i got up an hour early to get a headstart on work. i knew the weather would be nice and the sooner i finished with the project the more time i'd have to go naturing. the temperature went above 70 degrees today; it hasn't been this warm in a few months and i took full advantage of it, opening all the windows in the house. i didn't get done until 2pm, and stayed with client P for another hour going over the interactives that i hand-delivered on cd-roms. a bit past 3pm i left and went to the cafe to get some food, before deciding to head out to habitat in belmont by 4pm to get a dose of spring.
i almost didn't find the place because the large tract of forest on the opposite side of the main road (concord avenue) had been completely stripped bare in preparation for some sort of development. it made me sick, i remember being in there a few years back, finding a bunch of ladyslippers. now all that's left are piles of dirt and boulders and construction equipment. i was surprised to see a few cars in the habitat parking lot, folks out enjoying the weather like i was apparently.
habitat is not one of my favorite nature spots, although i come here occasionally only because it's close. i've seen some interesting things certainly (such as): monster snapping turtle, blister beetles, pink coral fungus, tiger swallowtail, and a garter snake. looking back, i suppose that's a pretty good track record, but i've outgrown this place (yet somehow i still keep on coming back). i knew there's a vernal pool and made my way down there, hoping maybe i'd get lucky and spot a salamander even though i knew conditions weren't right. i could hear the vernal pool before i even approached it, the noisy croaking of wood frogs filled the air. by the time i got to the pool though, they all grew silent. with my binoculars i could see frog heads poking out of the water. although the calls were definitely wood frogs and only wood frogs appear this early in the season and only wood frogs lay their eggs in vernal pools (tadpoles of other frogs take too long to develop, these pools usually dry up before they can mature) - the frog heads looked like green frogs. i turned over a few logs but came up empty. the nearby tree trunks provided evidence of where the pool depth used to be - it's been a particularly dry month of march and massachusetts is currently under an advisory for brush fires.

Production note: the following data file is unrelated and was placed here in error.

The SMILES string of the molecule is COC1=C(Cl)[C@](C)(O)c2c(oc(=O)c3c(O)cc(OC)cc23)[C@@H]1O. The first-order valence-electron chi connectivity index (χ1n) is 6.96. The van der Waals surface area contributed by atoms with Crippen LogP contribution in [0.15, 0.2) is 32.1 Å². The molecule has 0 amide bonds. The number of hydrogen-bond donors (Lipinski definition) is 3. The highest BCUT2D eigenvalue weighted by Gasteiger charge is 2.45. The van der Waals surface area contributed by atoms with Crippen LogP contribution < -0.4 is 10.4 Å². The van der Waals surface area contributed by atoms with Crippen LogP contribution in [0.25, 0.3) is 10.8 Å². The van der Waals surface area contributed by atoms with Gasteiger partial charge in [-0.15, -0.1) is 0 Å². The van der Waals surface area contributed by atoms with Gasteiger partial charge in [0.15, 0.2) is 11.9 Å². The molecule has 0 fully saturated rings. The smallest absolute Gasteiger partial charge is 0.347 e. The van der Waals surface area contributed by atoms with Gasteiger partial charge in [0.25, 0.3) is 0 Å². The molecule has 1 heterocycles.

after a slow walk through the rest of the preserve, i made my way back out to the parking lot. a man with a briefcase came out of the headquarter building and asked if i saw anything interesting when he noticed i was looking up into the trees. "not really, still too early," i told him. i asked him if habitat was doing any sort of salamander migration program. he said they didn't because the vernal pool they have there actually doesn't have salamanders. he said most of the migrating salamanders like the spotted salamander live west of route 128 (news to me!). however, he said here at habitat they have "a lot of" red-backed salamanders, and you can find them through the forest. he told me that if you put out some logs and turn them over, there's a pretty good chance of seeing one of them.
i got home by 6pm. the temperature had been dropping and by then it was hovering in the 60's, as i decided to close all the windows. i had ramen for dinner. my friday night routine of a hot bath ended up not happening because the latest issue of entertainment weekly didn't show up in the mail.